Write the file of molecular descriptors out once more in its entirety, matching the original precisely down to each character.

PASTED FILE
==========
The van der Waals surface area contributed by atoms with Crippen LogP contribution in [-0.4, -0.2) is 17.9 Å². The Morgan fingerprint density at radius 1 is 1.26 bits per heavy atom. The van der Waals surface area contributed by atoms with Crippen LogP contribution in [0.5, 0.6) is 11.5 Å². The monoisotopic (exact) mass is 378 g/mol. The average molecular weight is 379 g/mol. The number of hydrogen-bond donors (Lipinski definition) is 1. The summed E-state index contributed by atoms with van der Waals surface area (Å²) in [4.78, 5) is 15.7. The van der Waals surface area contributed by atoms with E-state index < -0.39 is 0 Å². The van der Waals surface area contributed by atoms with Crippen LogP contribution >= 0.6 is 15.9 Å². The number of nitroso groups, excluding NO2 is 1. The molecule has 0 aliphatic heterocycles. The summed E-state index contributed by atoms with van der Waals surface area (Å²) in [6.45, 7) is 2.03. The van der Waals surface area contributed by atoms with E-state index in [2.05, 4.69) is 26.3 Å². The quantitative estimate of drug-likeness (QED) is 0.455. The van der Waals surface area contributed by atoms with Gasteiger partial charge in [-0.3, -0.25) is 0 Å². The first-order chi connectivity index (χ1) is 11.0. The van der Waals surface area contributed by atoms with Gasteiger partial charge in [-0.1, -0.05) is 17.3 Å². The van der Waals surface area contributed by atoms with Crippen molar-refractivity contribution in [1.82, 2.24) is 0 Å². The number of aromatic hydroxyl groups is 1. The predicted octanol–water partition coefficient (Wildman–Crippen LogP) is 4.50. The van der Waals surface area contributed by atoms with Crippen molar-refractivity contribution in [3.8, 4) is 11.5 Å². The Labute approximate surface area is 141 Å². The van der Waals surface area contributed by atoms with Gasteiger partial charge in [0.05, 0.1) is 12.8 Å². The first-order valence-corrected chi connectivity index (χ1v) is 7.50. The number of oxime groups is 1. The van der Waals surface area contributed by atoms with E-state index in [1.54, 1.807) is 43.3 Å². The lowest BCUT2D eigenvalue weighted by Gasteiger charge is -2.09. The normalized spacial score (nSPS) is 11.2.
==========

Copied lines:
The van der Waals surface area contributed by atoms with Crippen LogP contribution in [-0.4, -0.2) is 17.9 Å². The Morgan fingerprint density at radius 1 is 1.26 bits per heavy atom. The van der Waals surface area contributed by atoms with Crippen LogP contribution in [0.5, 0.6) is 11.5 Å². The monoisotopic (exact) mass is 378 g/mol. The average molecular weight is 379 g/mol. The number of hydrogen-bond donors (Lipinski definition) is 1. The summed E-state index contributed by atoms with van der Waals surface area (Å²) in [4.78, 5) is 15.7. The van der Waals surface area contributed by atoms with E-state index < -0.39 is 0 Å². The van der Waals surface area contributed by atoms with Crippen LogP contribution >= 0.6 is 15.9 Å². The number of nitroso groups, excluding NO2 is 1. The molecule has 0 aliphatic heterocycles. The summed E-state index contributed by atoms with van der Waals surface area (Å²) in [6.45, 7) is 2.03. The van der Waals surface area contributed by atoms with E-state index in [2.05, 4.69) is 26.3 Å². The quantitative estimate of drug-likeness (QED) is 0.455. The van der Waals surface area contributed by atoms with Gasteiger partial charge in [-0.3, -0.25) is 0 Å². The first-order chi connectivity index (χ1) is 11.0. The van der Waals surface area contributed by atoms with Gasteiger partial charge in [-0.1, -0.05) is 17.3 Å². The van der Waals surface area contributed by atoms with Crippen molar-refractivity contribution in [1.82, 2.24) is 0 Å². The number of aromatic hydroxyl groups is 1. The predicted octanol–water partition coefficient (Wildman–Crippen LogP) is 4.50. The van der Waals surface area contributed by atoms with Crippen molar-refractivity contribution in [3.8, 4) is 11.5 Å². The Labute approximate surface area is 141 Å². The van der Waals surface area contributed by atoms with Gasteiger partial charge in [0.05, 0.1) is 12.8 Å². The first-order valence-corrected chi connectivity index (χ1v) is 7.50. The number of oxime groups is 1. The van der Waals surface area contributed by atoms with E-state index in [1.54, 1.807) is 43.3 Å². The lowest BCUT2D eigenvalue weighted by Gasteiger charge is -2.09. The normalized spacial score (nSPS) is 11.2.